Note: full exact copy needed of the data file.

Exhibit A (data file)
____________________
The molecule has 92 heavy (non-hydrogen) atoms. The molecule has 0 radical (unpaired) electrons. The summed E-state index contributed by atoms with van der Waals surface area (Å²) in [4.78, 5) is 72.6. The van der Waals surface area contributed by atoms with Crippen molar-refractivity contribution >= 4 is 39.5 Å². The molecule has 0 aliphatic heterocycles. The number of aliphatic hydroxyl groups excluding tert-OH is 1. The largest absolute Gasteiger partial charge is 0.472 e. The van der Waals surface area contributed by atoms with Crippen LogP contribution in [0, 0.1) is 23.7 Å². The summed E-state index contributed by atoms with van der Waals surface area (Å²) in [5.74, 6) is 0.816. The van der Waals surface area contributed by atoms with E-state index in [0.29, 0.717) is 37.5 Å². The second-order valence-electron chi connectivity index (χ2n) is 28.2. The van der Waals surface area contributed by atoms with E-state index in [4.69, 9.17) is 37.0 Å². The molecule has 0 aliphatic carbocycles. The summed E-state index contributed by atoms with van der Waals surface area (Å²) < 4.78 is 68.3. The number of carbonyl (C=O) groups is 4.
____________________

The molecule has 92 heavy (non-hydrogen) atoms. The molecule has 0 radical (unpaired) electrons. The summed E-state index contributed by atoms with van der Waals surface area (Å²) in [4.78, 5) is 72.6. The van der Waals surface area contributed by atoms with Crippen molar-refractivity contribution >= 4 is 39.5 Å². The molecule has 0 aliphatic heterocycles. The number of aliphatic hydroxyl groups excluding tert-OH is 1. The largest absolute Gasteiger partial charge is 0.472 e. The van der Waals surface area contributed by atoms with Crippen LogP contribution in [0, 0.1) is 23.7 Å². The summed E-state index contributed by atoms with van der Waals surface area (Å²) in [5.74, 6) is 0.816. The van der Waals surface area contributed by atoms with E-state index in [0.29, 0.717) is 37.5 Å². The second-order valence-electron chi connectivity index (χ2n) is 28.2. The van der Waals surface area contributed by atoms with E-state index in [4.69, 9.17) is 37.0 Å². The molecule has 0 aliphatic carbocycles. The summed E-state index contributed by atoms with van der Waals surface area (Å²) < 4.78 is 68.3. The number of carbonyl (C=O) groups is 4.